Everything you think you know about metaphors is probably wrong. Metaphors are such an integral part of the woof and warp of human experience that they are invisible. It’s the old not seeing the forest for the trees conundrum. Metaphors hide in plain sight in their thousands upon thousands. Why? Because we are sight dominated. How? The vast majority of metaphors reference objects, situations or activities we have seen. Tangible concrete artefacts form the backbone of the visual lexicon that we refer to in order to understand, parse and interact with our world. In the case of “visual metaphor” the word “visual” is virtually redundant because the vast majority of metaphors, even if written or verbally communicated, reference visual objects, spacial orientation or familiar constructs, situations or activities. Witness the Mexican standoff and the fact that even our alphabet is metaphorical: A to B. Dot your i’s and cross your t’s. A to Z. X-rated. Q & A. The subject of metaphors could fill libraries. It is a topic deep and wide enough to fill veritable lifetimes. It has clearly flooded mine.

If you wish to delve deeper into the power, ubiquity and omnipresence of metaphors, or into the reasons why they are nothing short of imperative in the context of human perception and communication; there are a number of excellent books on the subject: “Metaphors We Live By” by George Lakoff and Mark Johnson (ISBN: 9780226468013 ISBN-10: 0226468011) being perhaps foremost among them. But be forewarned, it’s not an easy read and the subject matter is positively benthic in terms of depth. None the less, it is an extraordinarily illuminating work and well worth the effort.

The byte-sized version

Metaphors are routinely mistakenly regarded as being predominantly a product of the artistic imagination and an almost exclusively literary construct: Hamlet’s slings and arrows of outrageous fortune. The star-crossed lovers Romeo and Juliet. The beast with two backs of Othello. However, nothing could be further from the truth. Metaphors are ubiquitous and omnipresent  and they draw on every conceivable aspect of human knowledge and experience.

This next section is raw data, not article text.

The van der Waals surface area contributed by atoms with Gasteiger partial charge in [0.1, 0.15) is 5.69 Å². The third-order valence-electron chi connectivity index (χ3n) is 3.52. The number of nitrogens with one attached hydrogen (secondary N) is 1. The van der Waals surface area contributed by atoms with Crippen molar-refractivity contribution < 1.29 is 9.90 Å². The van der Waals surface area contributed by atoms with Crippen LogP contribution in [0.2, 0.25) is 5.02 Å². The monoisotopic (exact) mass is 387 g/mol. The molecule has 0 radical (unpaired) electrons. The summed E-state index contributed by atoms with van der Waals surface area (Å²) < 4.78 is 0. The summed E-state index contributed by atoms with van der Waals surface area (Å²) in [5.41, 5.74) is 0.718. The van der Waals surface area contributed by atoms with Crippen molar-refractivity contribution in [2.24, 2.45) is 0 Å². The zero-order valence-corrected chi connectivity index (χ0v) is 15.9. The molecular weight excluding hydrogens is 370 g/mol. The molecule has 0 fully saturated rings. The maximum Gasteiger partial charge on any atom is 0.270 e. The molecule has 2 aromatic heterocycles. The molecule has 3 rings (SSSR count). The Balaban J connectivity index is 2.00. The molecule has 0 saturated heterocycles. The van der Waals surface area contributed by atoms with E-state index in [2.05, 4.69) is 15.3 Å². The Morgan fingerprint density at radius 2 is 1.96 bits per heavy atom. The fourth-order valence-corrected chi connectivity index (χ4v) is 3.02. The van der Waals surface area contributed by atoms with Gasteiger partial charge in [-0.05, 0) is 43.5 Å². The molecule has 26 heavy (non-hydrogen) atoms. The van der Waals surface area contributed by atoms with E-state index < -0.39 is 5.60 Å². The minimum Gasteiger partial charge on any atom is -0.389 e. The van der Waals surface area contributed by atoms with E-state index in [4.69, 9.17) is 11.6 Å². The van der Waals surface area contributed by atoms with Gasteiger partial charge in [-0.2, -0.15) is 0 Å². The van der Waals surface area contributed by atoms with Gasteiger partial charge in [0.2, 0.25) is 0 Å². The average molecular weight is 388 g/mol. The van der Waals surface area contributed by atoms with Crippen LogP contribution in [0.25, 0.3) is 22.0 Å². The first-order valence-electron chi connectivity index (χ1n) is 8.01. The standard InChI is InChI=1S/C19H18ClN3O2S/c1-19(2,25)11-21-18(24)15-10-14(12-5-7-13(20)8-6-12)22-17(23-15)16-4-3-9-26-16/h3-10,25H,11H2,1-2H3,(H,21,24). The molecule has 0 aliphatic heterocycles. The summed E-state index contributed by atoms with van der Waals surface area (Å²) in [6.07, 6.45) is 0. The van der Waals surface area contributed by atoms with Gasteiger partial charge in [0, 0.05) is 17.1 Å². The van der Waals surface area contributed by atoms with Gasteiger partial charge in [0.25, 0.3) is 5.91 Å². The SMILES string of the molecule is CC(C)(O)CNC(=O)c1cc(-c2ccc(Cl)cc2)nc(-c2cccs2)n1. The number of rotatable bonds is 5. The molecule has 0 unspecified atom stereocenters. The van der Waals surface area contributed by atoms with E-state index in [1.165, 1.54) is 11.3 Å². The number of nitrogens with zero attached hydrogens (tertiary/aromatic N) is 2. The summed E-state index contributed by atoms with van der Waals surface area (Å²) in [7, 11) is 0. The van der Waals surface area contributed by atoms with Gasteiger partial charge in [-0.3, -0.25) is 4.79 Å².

As human beings our complete conceptual system is metaphorical. Human thought processes are almost entirely metaphorical.

The metaphors we live by are conceptual

The metaphors we live by are conduits

(We put abstract ideas into concrete visual containers and send them via a conduit.)

The metaphors we live by are orientating

The metaphors we live by personify abstract concepts

The metaphors we live by make the abstract concrete

These examples represent but a tiny fraction of the multitude of ways in which we constantly unconsciously (and sometimes consciously) rely upon metaphors. I, and similarly tragic members of the Metaphorical Therapy Team, have spent what must amount to several years steeped in the lore of the metaphor. Consequently, we have to guard against being embarrassingly trainspotterish. We risk losing our audience by choking you with lumpy words like metonymy (calling an executive a “suit”) and synecdoche (saying “England” when you mean their national football team). Both are forms of metaphor as it happens but getting back down to brass tacks:

Visual metaphors are the engine at the heart of the Metaphorical System for a grab-bag of very important reasons

           Lifebuoy for self-preservation.

           Wall for boundaries.

           Gold for self-worth.

           A blender for processing emotion.

           A spiral to show relative proximity, time and emotional distance.

Travel a little lighter through the world

Metaphorical Therapy is unlike any other psychological treatment method.  It is eclectic and lighthearted. It incorporates not just the principles of psychodynamic psychotherapy, but of all the different cognitive and behavioural therapies.  It is a purpose-built therapy created at the clinical coalface. While it is never a substitute for consulting an appropriately qualified professional Metaphorical Therapy is both an invaluable resource, and a self-contained self-help system.

I hope that this introduction has helped you grasp that Metaphorical therapy is simple while being anything but simplistic. The System has great depth and is capable of helping one entirely recalibrate one’s thinking; literally from the ground up.  When you learn healthy new principles your old ways of thinking are rendered redundant. When they are discarded you get to travel a little lighter through the world.

If pictures can change the world they can sure as hell change your mind.

About the author

Metaphorical Therapy

Metaphorical Therapy is an innovative new way to deliver essential psychological education, support psychological wellness, and prevent mental illness.